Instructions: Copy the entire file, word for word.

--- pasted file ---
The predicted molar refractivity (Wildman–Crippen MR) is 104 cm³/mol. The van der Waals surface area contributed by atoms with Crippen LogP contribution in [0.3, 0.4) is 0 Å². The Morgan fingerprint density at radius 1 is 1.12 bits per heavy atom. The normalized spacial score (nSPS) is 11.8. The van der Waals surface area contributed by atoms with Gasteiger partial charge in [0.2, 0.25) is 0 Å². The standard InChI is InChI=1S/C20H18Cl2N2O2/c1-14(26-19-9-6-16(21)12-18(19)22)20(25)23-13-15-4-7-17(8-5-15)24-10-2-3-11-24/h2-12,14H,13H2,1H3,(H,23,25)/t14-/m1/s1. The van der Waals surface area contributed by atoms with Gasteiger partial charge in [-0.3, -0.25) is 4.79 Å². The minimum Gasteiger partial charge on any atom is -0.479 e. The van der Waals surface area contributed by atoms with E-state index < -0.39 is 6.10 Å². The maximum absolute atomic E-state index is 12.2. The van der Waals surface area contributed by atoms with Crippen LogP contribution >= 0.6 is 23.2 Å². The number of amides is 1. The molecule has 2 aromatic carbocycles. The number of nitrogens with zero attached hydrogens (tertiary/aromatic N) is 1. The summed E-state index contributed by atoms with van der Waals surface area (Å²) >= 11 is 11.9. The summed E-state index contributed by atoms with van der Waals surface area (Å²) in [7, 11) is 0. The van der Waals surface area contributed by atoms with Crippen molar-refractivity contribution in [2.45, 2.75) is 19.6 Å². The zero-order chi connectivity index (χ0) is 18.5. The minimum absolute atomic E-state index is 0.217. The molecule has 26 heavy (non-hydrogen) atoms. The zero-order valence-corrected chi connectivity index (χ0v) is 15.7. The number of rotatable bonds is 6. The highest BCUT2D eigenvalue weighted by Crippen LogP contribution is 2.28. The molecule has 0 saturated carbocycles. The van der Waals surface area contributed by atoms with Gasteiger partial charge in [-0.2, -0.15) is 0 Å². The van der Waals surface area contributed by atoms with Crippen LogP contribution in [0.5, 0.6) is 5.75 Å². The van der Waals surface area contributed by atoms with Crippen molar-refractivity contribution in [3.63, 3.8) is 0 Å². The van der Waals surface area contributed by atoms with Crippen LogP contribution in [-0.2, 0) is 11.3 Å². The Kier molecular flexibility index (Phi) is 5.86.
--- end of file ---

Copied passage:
The predicted molar refractivity (Wildman–Crippen MR) is 104 cm³/mol. The van der Waals surface area contributed by atoms with Crippen LogP contribution in [0.3, 0.4) is 0 Å². The Morgan fingerprint density at radius 1 is 1.12 bits per heavy atom. The normalized spacial score (nSPS) is 11.8. The van der Waals surface area contributed by atoms with Gasteiger partial charge in [0.2, 0.25) is 0 Å². The standard InChI is InChI=1S/C20H18Cl2N2O2/c1-14(26-19-9-6-16(21)12-18(19)22)20(25)23-13-15-4-7-17(8-5-15)24-10-2-3-11-24/h2-12,14H,13H2,1H3,(H,23,25)/t14-/m1/s1. The van der Waals surface area contributed by atoms with Gasteiger partial charge in [-0.3, -0.25) is 4.79 Å². The minimum Gasteiger partial charge on any atom is -0.479 e. The van der Waals surface area contributed by atoms with E-state index < -0.39 is 6.10 Å². The maximum absolute atomic E-state index is 12.2. The van der Waals surface area contributed by atoms with Crippen LogP contribution >= 0.6 is 23.2 Å². The number of amides is 1. The molecule has 2 aromatic carbocycles. The number of nitrogens with zero attached hydrogens (tertiary/aromatic N) is 1. The summed E-state index contributed by atoms with van der Waals surface area (Å²) >= 11 is 11.9. The summed E-state index contributed by atoms with van der Waals surface area (Å²) in [7, 11) is 0. The van der Waals surface area contributed by atoms with Crippen molar-refractivity contribution in [2.45, 2.75) is 19.6 Å². The zero-order chi connectivity index (χ0) is 18.5. The minimum absolute atomic E-state index is 0.217. The molecule has 26 heavy (non-hydrogen) atoms. The zero-order valence-corrected chi connectivity index (χ0v) is 15.7. The number of rotatable bonds is 6. The highest BCUT2D eigenvalue weighted by Crippen LogP contribution is 2.28. The molecule has 0 saturated carbocycles. The van der Waals surface area contributed by atoms with Gasteiger partial charge in [-0.2, -0.15) is 0 Å². The van der Waals surface area contributed by atoms with Crippen LogP contribution in [0.5, 0.6) is 5.75 Å². The van der Waals surface area contributed by atoms with Crippen molar-refractivity contribution in [3.63, 3.8) is 0 Å². The van der Waals surface area contributed by atoms with Crippen LogP contribution in [-0.2, 0) is 11.3 Å². The Kier molecular flexibility index (Phi) is 5.86.